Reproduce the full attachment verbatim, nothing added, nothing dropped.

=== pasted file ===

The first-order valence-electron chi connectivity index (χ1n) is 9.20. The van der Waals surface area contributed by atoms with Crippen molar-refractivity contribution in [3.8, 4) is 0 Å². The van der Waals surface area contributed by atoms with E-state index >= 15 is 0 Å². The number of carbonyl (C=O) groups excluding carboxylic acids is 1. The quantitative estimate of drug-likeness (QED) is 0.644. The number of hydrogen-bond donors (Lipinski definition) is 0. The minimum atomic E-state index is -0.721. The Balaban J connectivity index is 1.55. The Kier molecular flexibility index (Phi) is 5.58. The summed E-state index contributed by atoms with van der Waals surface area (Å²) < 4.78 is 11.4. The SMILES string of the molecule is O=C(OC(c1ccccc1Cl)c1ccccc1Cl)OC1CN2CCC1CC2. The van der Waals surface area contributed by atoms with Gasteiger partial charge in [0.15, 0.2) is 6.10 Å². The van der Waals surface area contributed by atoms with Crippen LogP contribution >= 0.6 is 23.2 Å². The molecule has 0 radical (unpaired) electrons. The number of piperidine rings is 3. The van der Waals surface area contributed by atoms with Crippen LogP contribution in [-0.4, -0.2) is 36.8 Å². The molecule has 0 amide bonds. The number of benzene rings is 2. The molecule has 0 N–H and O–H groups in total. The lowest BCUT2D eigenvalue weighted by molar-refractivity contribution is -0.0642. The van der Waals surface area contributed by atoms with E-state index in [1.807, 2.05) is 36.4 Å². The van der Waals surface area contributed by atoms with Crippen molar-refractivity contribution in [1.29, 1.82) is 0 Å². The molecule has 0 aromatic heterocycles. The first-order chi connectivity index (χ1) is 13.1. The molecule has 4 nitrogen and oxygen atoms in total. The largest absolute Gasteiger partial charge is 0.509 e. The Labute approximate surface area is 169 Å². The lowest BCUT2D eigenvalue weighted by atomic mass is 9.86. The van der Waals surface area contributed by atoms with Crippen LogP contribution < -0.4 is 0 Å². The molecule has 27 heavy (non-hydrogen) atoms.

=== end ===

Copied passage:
The first-order valence-electron chi connectivity index (χ1n) is 9.20. The van der Waals surface area contributed by atoms with Crippen molar-refractivity contribution in [3.8, 4) is 0 Å². The van der Waals surface area contributed by atoms with E-state index >= 15 is 0 Å². The number of carbonyl (C=O) groups excluding carboxylic acids is 1. The quantitative estimate of drug-likeness (QED) is 0.644. The number of hydrogen-bond donors (Lipinski definition) is 0. The minimum atomic E-state index is -0.721. The Balaban J connectivity index is 1.55. The Kier molecular flexibility index (Phi) is 5.58. The summed E-state index contributed by atoms with van der Waals surface area (Å²) < 4.78 is 11.4. The SMILES string of the molecule is O=C(OC(c1ccccc1Cl)c1ccccc1Cl)OC1CN2CCC1CC2. The van der Waals surface area contributed by atoms with Gasteiger partial charge in [0.15, 0.2) is 6.10 Å². The van der Waals surface area contributed by atoms with Crippen LogP contribution >= 0.6 is 23.2 Å². The molecule has 0 radical (unpaired) electrons. The number of piperidine rings is 3. The van der Waals surface area contributed by atoms with Crippen LogP contribution in [-0.4, -0.2) is 36.8 Å². The molecule has 0 amide bonds. The number of benzene rings is 2. The molecule has 0 N–H and O–H groups in total. The lowest BCUT2D eigenvalue weighted by molar-refractivity contribution is -0.0642. The van der Waals surface area contributed by atoms with E-state index in [1.807, 2.05) is 36.4 Å². The van der Waals surface area contributed by atoms with Crippen molar-refractivity contribution in [1.29, 1.82) is 0 Å². The molecule has 0 aromatic heterocycles. The first-order chi connectivity index (χ1) is 13.1. The molecule has 4 nitrogen and oxygen atoms in total. The largest absolute Gasteiger partial charge is 0.509 e. The Labute approximate surface area is 169 Å². The lowest BCUT2D eigenvalue weighted by atomic mass is 9.86. The van der Waals surface area contributed by atoms with Crippen LogP contribution < -0.4 is 0 Å². The molecule has 27 heavy (non-hydrogen) atoms.